Reverse physiology in the sensory system

Arthur Houweling, Birgit Voigt, Michael Brecht

How do action potentials in single sensory cortical neurons relate to perception? Classical recording approaches have successfully described how neurons respond to sensory stimuli, but they do not tell us how the brain reads out these responses. To establish causal links between single-cell activity and perception one would like to employ a reverse physiology approach, in which one analyzes behavioral responses to cellular activity (rather than cellular responses as in classical physiology).

Using such an approach we have recently shown that stimulation of single neurons in rat somatosensory cortex affects behavioral responses in a detection task. We trained animals to respond to microstimulation of barrel somatosensory cortex. We then initiated short trains of action potentials in single neurons by juxtacellular stimulation. Animals responded significantly more often in single-cell stimulation trials than in catch trials without stimulation. These results demonstrate that single neuron activity can cause sensations, suggesting that cortical sensory representations are much sparser than previously anticipated. In further studies it should be possible to establish how the frequency and number of action potentials are related to the evoked sensations.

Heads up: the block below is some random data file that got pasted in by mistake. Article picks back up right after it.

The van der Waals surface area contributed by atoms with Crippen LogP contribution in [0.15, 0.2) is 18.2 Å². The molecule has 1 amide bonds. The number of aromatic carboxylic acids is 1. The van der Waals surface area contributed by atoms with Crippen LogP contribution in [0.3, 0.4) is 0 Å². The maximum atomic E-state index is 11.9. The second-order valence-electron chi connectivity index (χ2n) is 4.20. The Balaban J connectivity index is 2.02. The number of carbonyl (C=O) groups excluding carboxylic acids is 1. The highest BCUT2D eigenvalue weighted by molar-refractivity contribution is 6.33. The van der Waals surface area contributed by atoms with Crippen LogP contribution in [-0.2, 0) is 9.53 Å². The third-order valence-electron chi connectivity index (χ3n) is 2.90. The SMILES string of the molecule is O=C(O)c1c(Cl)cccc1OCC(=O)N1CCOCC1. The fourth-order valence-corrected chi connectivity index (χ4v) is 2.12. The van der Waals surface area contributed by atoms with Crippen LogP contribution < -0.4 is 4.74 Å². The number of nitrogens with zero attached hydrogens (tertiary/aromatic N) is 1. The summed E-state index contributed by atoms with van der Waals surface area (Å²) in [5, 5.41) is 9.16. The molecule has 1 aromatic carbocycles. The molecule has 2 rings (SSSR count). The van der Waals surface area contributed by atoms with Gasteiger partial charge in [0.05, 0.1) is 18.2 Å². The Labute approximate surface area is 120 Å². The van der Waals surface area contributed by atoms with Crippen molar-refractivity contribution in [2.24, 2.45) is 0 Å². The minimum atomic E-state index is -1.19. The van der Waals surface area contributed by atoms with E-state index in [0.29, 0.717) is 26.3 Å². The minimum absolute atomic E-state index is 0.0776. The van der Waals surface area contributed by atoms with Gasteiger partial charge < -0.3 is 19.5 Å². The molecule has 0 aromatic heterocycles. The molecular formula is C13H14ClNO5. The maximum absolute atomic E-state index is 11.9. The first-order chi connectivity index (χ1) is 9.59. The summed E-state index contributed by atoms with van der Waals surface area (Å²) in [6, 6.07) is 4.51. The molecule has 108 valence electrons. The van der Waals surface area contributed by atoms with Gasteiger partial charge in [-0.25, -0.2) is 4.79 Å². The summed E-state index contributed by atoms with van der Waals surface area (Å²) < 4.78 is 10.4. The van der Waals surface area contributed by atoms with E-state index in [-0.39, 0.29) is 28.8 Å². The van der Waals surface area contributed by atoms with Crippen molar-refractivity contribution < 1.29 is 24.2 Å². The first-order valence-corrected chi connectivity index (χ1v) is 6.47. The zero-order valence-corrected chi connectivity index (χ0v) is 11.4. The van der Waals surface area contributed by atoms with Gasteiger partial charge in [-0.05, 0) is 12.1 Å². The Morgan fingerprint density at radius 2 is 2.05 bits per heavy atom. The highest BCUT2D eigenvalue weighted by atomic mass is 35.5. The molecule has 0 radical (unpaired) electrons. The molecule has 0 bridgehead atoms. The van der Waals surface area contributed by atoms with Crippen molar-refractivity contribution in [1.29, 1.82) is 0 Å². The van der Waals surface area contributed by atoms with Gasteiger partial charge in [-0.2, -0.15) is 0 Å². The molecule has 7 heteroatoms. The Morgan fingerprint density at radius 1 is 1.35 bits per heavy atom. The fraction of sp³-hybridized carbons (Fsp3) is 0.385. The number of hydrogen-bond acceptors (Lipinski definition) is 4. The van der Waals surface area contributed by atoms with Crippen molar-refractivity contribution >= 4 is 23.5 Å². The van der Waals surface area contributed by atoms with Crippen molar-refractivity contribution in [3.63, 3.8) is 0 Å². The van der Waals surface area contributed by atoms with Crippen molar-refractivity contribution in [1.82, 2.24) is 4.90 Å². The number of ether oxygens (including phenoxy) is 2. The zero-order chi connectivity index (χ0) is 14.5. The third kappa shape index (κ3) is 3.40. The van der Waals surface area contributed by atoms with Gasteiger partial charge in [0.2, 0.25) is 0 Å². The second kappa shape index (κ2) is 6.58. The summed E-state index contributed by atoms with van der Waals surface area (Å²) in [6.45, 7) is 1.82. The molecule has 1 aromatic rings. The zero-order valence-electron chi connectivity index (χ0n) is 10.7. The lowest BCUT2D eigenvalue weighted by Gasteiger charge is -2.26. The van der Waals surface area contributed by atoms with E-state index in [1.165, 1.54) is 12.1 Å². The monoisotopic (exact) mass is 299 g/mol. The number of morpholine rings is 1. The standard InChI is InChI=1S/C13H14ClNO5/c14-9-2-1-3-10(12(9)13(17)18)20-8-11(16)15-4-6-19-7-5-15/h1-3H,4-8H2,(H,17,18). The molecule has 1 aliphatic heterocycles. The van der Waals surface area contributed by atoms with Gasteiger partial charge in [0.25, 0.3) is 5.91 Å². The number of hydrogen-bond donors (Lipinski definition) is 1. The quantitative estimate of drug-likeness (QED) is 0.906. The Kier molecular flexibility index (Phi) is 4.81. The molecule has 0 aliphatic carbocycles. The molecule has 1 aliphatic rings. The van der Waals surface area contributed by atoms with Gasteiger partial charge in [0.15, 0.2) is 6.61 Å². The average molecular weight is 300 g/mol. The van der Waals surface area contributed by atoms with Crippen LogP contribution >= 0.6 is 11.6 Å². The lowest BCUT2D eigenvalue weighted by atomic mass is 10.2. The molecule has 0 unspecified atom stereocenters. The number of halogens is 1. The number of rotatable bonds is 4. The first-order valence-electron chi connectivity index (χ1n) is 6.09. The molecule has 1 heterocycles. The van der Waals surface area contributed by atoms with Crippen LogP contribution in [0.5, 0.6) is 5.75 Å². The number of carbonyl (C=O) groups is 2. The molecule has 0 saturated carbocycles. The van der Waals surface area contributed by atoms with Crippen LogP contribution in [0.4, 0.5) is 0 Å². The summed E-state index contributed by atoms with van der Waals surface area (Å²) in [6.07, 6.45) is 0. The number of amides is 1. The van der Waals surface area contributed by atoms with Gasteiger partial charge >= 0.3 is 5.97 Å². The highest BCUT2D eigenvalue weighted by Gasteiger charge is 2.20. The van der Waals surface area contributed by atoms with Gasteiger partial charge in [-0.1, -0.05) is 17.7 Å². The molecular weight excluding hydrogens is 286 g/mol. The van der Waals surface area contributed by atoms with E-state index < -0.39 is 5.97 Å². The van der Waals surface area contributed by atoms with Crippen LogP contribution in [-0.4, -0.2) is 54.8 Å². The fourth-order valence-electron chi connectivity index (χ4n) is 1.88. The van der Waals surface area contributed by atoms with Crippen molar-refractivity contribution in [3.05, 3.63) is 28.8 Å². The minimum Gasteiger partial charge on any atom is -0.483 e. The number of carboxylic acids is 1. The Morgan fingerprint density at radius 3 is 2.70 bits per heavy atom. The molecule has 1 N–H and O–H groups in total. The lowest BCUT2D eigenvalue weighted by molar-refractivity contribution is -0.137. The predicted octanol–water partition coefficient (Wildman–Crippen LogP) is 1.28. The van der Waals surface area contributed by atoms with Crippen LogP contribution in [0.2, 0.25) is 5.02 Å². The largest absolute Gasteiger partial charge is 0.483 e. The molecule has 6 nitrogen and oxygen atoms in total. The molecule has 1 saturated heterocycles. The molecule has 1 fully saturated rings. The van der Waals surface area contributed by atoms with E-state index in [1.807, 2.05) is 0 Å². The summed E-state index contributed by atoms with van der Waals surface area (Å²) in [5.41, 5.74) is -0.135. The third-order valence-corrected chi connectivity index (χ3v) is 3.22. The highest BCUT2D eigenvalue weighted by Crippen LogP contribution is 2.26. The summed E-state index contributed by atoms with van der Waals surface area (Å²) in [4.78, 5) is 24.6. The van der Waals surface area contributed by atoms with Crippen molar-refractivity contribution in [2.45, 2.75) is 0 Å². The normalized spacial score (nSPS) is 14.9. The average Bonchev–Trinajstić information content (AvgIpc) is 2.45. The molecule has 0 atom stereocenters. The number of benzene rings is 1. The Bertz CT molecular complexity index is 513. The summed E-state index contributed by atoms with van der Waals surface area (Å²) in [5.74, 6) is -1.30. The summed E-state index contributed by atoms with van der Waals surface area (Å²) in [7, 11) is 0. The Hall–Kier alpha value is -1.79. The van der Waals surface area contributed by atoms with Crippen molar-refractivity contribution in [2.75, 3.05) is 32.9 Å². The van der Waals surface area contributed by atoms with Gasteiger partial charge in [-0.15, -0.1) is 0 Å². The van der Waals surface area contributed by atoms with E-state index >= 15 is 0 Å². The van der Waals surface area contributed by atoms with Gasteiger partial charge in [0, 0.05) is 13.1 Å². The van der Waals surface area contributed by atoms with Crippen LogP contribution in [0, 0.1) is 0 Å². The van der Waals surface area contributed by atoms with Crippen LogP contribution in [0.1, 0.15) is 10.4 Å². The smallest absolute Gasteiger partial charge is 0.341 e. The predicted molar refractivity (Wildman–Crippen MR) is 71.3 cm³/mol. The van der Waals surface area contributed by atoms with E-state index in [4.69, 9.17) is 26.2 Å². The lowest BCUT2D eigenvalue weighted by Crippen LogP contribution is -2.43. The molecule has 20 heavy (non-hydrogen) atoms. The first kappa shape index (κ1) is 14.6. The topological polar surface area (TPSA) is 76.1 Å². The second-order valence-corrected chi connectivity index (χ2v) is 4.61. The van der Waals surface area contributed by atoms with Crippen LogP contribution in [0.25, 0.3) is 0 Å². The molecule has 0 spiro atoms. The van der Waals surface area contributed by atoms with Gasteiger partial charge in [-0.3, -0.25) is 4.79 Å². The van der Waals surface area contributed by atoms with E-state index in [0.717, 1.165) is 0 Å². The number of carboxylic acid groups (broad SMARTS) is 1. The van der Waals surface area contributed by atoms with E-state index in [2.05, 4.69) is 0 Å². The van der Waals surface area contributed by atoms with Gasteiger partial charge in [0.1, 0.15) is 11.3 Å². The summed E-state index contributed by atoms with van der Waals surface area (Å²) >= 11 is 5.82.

Figure legend: Behavioral responses to stimulation of a single layer 5b pyramidal neuron.  
(a) Reconstruction of the stimulated neuron with dendritic tree (red) and axon (blue, incompletely filled). Superimposed is a micrograph of a stimulation pipette and a tungsten microstimulation electrode aligned along the electrode track. Barrel rows (brown) are labelled with letters.
L = layer, WM = white matter.
(b) Action potential raster plots (ticks) and first lick responses (red squares) during juxtacellular single cell stimulation trials (top), no-current-injection catch trials (middle) and 19 randomly selected microstimulation trials (bottom).
(from Houweling and Brecht, Nature 451: 65-68, 2008)

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